In this session we are discussing design as common good from perspectives that try to understand different levels and methods of governance and their impact on communities.
We will be discussing aspects of equitable access to information, the role of codesign in policy making and participatory approaches to building relationships and trust. Each paper presents a case study that reveals moments of frictions in the process of community participation. Identified limitations to inclusivity and to the mechanisms and processes of community involvement include:
This session aims at the articulation of recommendations and approaches to overcome frictions between actors that contribute to the design of protocols that support more equal relationships. Structure of session:
This paper considers the role of design for the “common good” in the context of the co-design of England’s new Environmental Land Management approach (ELM), which will remunerate farmers and land managers for the delivery of environmental “public goods”. The success of ELM is essential to achieving the UK’s 25-year environment plan objectives and its commitment to Net Zero 2050. The approach is being co-designed with users by the Government. This paper presents findings from qualitative interviews with stakeholders and civil servants involved in ELM co-design since 2018. It outlines their views of principles of good co-design and discusses their experiences of the process to date, highlighting significant barrier government-led co-design faces. The paper reflects on the meaning of inclusive design, both in regard to “harder to reach” participants, and in regard to “more-than-humans” who have to date been neglected in design thinking for complex systems transitions.
Reilly Park is the site for a public design intervention lead by a neighborhood sustainability committee in North Central Austin and a teacher at a local school, alongside faculty and student researchers from University of Texas at Austin. The project is an example of denizens seizing a ‘right to the city’ through participatory public design and a negotiated process of decision-making between government entities, an NGO, residents, and researchers. It is a Lefebvrian appropriation of space, reclaiming use value for all inhabitants of an economically and racially diverse area undergoing rapid gentrification. The 7.4-acre (28733.7 square meters) Park is delimited by a 5-foot high (1.5 meter) wire fence, erected by Austin Indepen¬dent School District (AISD) citing school security. The fence gives the appearance of ‘private property’ and deters access to those unaffiliated with the school, despite a portion of the land being owned by the City of Austin Parks and Recreation Department (PARD) and designated for public use. There is a dearth of publicly accessible green space North Central Austin and Reilly Park is positioned to serve two park-deficient neighbourhoods, Highland and Skyview, fulfilling a new City of Austin mandate for accessible greenspace within a 10-minute walk of most urban dwellings. Reilly Park is under the shared jurisdiction of AISD and PARD. It is situated with proximity to a light rail station and two major vehicular arteries; unprecedented access to mass-transit for Austin, Texas. The park is bounded by Waller Creek, a sensitive watershed being closely monitored by The Nature Conservancy Texas, according to whose data the park has fewer visitors than any other in Austin. Situated within a floodplain, half the park serves as a water catchment area for the Highland and Skyview neighbourhoods. Flood mitigation being a priority for the city in recent years, as Austin has experienced an increase in dangerous storm events; the severity of related floods being exacerbated by intermittent and prolonged periods of drought in the region. This paper presents a participatory public design process undertaken to make Reilly Park the centre of a more environmentally and socially resilient neighbourhood: Including plans for a new community garden and documentation of the design process, alongside the circuitous route of negotiated decision-making between government entities, residents and designers throughout the project. The Reilly Park project takes the form of a discrete design intervention in Austin Texas that revealed disenfranchisement and informed a strategy for strengthening and unifying the voice of a previously dispersed community: A future publication will present a roadmap for similar projects.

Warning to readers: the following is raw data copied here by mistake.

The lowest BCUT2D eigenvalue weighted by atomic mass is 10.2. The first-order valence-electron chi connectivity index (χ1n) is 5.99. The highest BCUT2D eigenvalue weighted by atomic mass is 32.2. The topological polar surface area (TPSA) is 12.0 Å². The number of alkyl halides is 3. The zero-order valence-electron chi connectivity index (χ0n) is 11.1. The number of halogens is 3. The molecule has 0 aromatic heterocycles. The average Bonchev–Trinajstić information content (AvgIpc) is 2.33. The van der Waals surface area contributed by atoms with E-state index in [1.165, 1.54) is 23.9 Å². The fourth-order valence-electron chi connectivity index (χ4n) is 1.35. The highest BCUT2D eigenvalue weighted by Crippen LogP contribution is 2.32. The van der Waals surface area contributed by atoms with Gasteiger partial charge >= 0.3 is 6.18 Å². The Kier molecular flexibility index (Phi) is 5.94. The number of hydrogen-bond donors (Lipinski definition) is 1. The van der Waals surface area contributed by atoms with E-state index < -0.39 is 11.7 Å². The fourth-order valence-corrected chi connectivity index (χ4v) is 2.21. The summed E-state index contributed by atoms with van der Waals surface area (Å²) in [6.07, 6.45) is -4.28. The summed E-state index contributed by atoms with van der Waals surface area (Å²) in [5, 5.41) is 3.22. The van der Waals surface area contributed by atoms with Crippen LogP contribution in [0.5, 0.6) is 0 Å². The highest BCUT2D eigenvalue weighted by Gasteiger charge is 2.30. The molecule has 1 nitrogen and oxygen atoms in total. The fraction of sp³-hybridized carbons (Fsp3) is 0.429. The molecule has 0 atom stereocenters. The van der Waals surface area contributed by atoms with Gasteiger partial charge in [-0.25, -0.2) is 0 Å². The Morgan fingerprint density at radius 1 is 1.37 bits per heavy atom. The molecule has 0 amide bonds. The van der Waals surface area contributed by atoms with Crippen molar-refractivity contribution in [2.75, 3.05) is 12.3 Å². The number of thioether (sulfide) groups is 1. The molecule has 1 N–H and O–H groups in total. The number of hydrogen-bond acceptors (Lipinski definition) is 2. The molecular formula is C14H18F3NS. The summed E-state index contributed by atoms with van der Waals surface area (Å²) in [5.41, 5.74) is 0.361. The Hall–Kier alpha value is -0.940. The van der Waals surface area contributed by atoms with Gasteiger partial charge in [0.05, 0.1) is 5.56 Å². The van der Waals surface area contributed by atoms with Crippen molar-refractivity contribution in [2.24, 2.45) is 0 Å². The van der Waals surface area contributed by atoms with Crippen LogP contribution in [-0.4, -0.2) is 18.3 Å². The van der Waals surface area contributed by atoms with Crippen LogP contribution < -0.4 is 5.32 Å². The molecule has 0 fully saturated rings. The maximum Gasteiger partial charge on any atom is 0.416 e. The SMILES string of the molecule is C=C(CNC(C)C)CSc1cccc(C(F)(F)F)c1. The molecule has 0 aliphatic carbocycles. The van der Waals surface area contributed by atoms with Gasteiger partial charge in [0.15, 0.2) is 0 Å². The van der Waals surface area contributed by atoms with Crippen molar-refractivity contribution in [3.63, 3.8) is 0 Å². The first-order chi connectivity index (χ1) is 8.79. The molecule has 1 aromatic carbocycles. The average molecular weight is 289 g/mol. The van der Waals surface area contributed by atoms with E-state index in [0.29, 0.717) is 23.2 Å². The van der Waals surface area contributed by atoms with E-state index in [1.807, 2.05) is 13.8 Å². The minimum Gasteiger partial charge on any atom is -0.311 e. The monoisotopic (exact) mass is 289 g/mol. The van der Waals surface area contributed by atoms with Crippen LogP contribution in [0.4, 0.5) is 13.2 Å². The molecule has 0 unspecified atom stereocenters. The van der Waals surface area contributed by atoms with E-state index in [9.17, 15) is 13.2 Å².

This paper addresses the notion of knowledge as common good in relation to public health and local social care services and discusses the role for design in a post-COVID19 social innovation context. We are a social innovation practitioner and design scholar who got together to reflect on and discuss a specific area of social innovation – the creation, dissemination, integration and utilization of knowledge and data in a public health and social care context. Of significant interest to us with regard to a post-COVID19 world is the interaction and integration of knowledge as common good meaning the sharing and interpretation of data as well as citizens’ experiences between institutions on a municipal, regional and federal level and local groups.